AbbVie (IL, USA) has announced that it halted enrolment in all studies of depatuxizumab mafodotin (Depatux-M, previously known as ABT-414) after an interim analysis of a Phase III trial (INTELLANCE-1) demonstrated that the drug failed to prolong overall survival compared to placebo in individuals with newly diagnosed glioblastoma whose tumors have EGFR amplification.
An Independent Data Monitoring committee recommended the study be stopped due to lack of survival benefit for patients receiving Depatux-M compared with placebo when added to the standard regimen of radiation and temozolomide.
The randomized, placebo-controlled Phase III study was designed to evaluate the efficacy and safety of Depatux-M versus placebo when administered with concurrent radiation and temozolomide and with adjuvant temozolomide in participants with newly diagnosed EGFR-amplified glioblastoma. The primary endpoint was overall survival, and the interim analysis was based on data from 639 patients.
“Glioblastoma patients and their caregivers face a devastating disease for which there are few therapeutic options. While we are disappointed that Depatux-M did not demonstrate a survival benefit in the INTELLANCE-1 study, we remain committed to discovering and developing therapies to address some of the most debilitating cancers,” commented Michael Severino (President of AbbVie).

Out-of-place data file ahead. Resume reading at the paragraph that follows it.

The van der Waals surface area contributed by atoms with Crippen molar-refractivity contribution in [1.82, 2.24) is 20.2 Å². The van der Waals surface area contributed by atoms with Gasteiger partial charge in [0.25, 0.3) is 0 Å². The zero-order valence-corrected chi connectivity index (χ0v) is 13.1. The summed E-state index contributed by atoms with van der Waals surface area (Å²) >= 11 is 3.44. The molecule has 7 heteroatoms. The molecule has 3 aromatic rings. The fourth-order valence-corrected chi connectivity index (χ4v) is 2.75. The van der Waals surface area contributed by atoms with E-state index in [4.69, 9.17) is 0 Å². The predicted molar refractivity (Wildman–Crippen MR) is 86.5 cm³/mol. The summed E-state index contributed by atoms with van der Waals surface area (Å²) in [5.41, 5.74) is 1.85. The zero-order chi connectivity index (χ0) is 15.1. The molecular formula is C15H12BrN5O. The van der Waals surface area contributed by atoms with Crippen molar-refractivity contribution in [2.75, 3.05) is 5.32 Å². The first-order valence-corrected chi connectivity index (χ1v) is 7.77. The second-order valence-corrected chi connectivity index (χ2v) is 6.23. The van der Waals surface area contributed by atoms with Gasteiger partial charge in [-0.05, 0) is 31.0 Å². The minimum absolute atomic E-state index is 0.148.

The trial was being conducted in collaboration with the RTOG Foundation and the full results from the trial will be submitted for presentation at a medical conference and for publication in a peer-reviewed journal.
Previously, Depatux-M was granted Orphan Drug Designation by US and European regulators for the treatment of glioblastoma multiforme, in addition to rare pediatric disease designation by the US FDA for use in children with EGFR-amplified diffuse intrinsic pontine glioma.
At present, Depatux-M is not approved, and its safety and efficacy have not yet been evaluated by regulatory authorities.
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